Annecy 2017: Funny animals & an unlikely pair

The Big Bad Fox and Other Tales

A marvelous animated collaboration inbetween Benjamin Renner and Patrick Imbert, titled The Big Bad Fox and Other Tales premiered at the 2017 Annecy International Animation Film Festival in France. The film is a collection of short stories comprising of a fox, a duck, a lizard and a stork. The longest story, and by-far the most moving one too, has been allocated to the fox, who one day while out looking for food comes across some baby chicks that he must look after; the fox immediately switches from his major naturalistic desire to eat the chicks, to a loving and doting parent instead.

The other animals have rather equally interesting experiences of their own: a lazy stork hands over the task of delivering a baby to a rabbit, pig and duck and the lizard is a random figure, versed in Mandarin. Humorous and intelligent, the choice of animation for the movie is a mix between sketches and something primarily off the nineties, which makes the film even more of a curiosity to want to appetite. It’s the all-out adventures of a range of funny and neurotic animals running around though, which delivers, each story (complete with a lively music score as an accompaniment) just brilliantly.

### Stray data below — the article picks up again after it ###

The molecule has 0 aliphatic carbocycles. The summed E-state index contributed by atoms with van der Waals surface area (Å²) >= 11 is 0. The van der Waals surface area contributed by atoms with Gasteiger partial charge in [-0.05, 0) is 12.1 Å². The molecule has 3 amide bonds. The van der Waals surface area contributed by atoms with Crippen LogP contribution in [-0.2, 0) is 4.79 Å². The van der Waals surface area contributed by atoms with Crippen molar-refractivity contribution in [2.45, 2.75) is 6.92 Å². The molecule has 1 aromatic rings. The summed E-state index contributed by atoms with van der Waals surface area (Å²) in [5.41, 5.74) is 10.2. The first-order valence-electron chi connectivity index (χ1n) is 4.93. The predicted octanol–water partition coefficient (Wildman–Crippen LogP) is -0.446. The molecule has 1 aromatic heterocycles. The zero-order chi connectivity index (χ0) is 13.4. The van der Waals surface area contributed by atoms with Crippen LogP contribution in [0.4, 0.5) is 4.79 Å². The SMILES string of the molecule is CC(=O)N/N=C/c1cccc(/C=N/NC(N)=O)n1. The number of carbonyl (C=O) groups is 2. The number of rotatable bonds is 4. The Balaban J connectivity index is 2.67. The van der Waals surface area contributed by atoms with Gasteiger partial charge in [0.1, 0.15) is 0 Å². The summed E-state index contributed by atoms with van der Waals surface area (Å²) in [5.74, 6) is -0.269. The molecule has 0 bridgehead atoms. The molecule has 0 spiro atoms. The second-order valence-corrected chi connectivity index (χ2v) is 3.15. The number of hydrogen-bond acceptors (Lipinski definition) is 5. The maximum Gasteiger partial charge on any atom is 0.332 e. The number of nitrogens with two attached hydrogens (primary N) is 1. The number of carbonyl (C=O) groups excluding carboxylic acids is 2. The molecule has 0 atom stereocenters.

Rating: 9/10

A Slient Voice

A Silent Voice is an adaptation of a seven volume manga series into one full feature length film. That thought alone suggests it’s an impossible task but the movie, which also premiered at Annecy (2017), ¬†shouldn’t be expected to be an animated play-by-play of a comic novel because what it is, is a rendition of the key elements of the manga of the same name by Yoshitoki Oima. The movie opens with an attempted suicide by a boy called Shoya Ishida. Shoya tries to take his own life by jumping from a bridge – he’s a bully who in class use to terrify a young deaf and mute girl called Shoko Nishimiya.

Shoya doesn’t have any friends in school because of his bullying ways, and Shoko has a similar disposition herself: she is always at the receiving end of other kids’ jokes. Shoko hopes for forgiveness from Shoya and in pursuit of that the two become friends, and even wooing is thrown into the picture for a very unlikely pair. It’s a relationship filled with hurt, sporadic comic moments fetched by Shoko’s newfound friend, Tomohiro Nagatsuka, but pushed together by loneliness, and yet what is striking throughout it all, is how different Shoya and Shoko are from each other; Shoya can only communicate with the help of sign language, so her life is quiet but the isolation in school for Shoko, makes him look like he’s always yearning for, at least, a chance of redemption for his previous acts and an exit from this prevailing state of quiet loneliness.

Rating: 7/10

A Vintage Barroom

A Vintage Barroom